Big Commitment To Hockey Worth It To Players

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Big commitment to hockey worth it to players

L.J. Sanchez’s alarm clock rings at 6 a.m. every weekday. He has plenty to do before he goes back to bed at night, but such is the life of a high school hockey player.

A senior at Wallkill, Sanchez gets early release from school at 1 p.m. He then has five hours to study or get in some offseason baseball work before getting in the car for the one-hour drive to Brewster for practice with the Brewster Bulldogs, members of the Eastern Junior Hockey League.

Three times a week, Sanchez will be on the ice for a one-hour practice at 9:20 p.m., be back in the car around 11 and home by midnight.

On the weekends, he travels all over the Northeast for Bulldogs games, but he also plays for Orange County West, a member of the Hudson Valley High School Ice Hockey Association. That means he’ll sometimes play two games a day for two different teams at two separate locations.

The Bulldogs are having a strong season (22-10-1), and Sanchez, a goalie, is 6-6 with a 3.51 goals-against average and a .874 save percentage. Orange County West, however, has struggled and is 2-5-3.

"There’s no better feeling than squaring up a baseball and hitting it," Sanchez said. "But day-in and day-out in hockey that adrenaline rush you get when the game starts makes it worth it."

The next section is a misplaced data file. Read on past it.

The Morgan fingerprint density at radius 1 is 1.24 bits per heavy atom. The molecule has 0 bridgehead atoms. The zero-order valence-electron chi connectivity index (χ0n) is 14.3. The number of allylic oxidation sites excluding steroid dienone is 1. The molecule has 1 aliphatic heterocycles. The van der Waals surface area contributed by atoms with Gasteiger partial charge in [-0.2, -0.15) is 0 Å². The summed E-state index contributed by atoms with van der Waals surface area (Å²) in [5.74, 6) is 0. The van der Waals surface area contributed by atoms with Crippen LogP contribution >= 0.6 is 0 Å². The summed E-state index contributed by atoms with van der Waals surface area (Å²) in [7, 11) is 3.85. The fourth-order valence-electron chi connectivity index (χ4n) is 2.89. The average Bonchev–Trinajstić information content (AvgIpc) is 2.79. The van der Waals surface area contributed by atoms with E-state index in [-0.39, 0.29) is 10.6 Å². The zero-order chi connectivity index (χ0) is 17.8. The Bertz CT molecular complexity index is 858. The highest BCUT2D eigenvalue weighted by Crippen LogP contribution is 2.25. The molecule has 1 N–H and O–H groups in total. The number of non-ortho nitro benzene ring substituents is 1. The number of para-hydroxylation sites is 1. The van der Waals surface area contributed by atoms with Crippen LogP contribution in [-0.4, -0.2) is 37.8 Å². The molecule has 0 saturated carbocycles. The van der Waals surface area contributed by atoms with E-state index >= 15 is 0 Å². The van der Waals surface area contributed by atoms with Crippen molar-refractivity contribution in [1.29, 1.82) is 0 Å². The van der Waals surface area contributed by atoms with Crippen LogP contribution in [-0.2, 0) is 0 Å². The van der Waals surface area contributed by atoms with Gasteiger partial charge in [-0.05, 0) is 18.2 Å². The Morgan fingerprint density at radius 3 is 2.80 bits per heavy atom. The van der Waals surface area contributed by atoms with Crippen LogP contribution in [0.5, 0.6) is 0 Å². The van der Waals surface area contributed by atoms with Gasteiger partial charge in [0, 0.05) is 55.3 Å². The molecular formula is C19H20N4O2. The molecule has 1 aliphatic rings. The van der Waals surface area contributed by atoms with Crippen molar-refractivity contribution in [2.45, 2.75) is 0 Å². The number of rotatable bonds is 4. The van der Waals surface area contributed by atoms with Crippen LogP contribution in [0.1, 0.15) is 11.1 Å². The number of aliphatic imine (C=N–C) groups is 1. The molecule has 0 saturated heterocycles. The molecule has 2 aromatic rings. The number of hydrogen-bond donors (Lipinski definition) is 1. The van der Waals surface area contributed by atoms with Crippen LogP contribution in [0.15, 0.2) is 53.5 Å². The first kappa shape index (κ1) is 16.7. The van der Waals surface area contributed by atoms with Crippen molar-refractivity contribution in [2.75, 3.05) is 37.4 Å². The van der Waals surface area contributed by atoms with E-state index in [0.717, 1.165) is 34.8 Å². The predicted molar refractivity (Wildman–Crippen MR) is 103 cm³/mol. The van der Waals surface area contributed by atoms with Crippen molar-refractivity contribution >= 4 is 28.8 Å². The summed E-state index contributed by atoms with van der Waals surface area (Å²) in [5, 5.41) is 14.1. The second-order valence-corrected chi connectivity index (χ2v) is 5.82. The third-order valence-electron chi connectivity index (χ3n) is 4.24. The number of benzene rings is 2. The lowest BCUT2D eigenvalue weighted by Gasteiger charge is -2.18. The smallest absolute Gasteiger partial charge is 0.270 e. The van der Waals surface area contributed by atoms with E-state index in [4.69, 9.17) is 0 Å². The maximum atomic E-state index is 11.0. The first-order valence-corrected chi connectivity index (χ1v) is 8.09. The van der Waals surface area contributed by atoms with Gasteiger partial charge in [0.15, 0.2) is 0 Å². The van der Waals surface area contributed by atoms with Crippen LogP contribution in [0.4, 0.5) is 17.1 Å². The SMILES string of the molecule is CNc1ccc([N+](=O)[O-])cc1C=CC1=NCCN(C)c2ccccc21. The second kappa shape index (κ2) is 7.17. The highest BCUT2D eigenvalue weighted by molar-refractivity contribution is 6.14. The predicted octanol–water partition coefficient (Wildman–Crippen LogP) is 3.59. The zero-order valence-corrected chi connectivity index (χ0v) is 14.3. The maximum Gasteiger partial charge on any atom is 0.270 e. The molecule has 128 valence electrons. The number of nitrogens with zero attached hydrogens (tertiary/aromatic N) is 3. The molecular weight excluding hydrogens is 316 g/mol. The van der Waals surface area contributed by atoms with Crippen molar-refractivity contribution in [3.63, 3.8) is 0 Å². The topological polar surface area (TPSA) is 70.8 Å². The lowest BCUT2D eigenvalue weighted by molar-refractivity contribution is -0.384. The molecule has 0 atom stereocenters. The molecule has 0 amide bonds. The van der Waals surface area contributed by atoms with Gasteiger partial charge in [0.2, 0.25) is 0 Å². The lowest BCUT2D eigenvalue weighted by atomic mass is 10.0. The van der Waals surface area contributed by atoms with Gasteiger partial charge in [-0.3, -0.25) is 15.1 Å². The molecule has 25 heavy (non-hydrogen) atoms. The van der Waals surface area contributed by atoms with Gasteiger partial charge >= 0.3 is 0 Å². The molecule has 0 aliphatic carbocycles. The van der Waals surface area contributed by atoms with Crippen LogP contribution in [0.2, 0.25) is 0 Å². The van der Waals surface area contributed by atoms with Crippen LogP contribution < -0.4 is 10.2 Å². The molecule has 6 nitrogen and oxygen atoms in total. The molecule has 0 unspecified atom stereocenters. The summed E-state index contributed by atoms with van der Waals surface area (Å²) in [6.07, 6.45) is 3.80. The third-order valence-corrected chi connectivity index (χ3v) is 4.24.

Tim Conlin, a sophomore at Wallkill, is a center for Orange County West. He also plays for the Hudson Valley Polar Bears and his schedule is just as hectic as Sanchez’s.

"The most I ever had was, I think, nine games," Conlin said of his busiest weekend. "We had games on Long Island, then we had to come back up to Ice Time (in the Town of Newburgh). The next morning, we went back down to Long Island and came back up to Ice Time in the afternoon."

Conlin isn’t old enough to be doing the driving, so the travel is all part of the fun.

"Even if it’s far away on Long Island or something, on the way home we’ll always stop and find some good food," Conlin said. "We’ll try to find some of those little out-of-the-way places that not a lot of people know about but have really good food. It’s just a lot of fun."

Sanchez has been accepted to Boston College and Northeastern University. He plans to major in economics or business and someday wind up in sports management.

An athletic scholarship appears out of the picture, but Sanchez expects to remain involved in club and intramural athletics.

"I would say that if I could do it all again, I wouldn’t change a single thing I’ve done," Sanchez said. "I’ve never had as close of friends as I’ve had with the guys on my hockey team.

"This year, we have a kid from Florida and another one from Denmark on the team. I never would have met them or become friends with them if I didn’t play hockey."

Conlin still has a few years before he has to make a decision about what to do after high school, but he plans on sticking with hockey in the meantime, even if it doesn’t result in an athletic scholarship or a spot on a high-profile travel team.

"I just love hockey. It’s tons of fun," he said. "There’s not one thing I don’t like about it. Whether we’re losing 12-0 or winning 13-0, it doesn’t matter. Either way, I’m still getting a chance to play the game."

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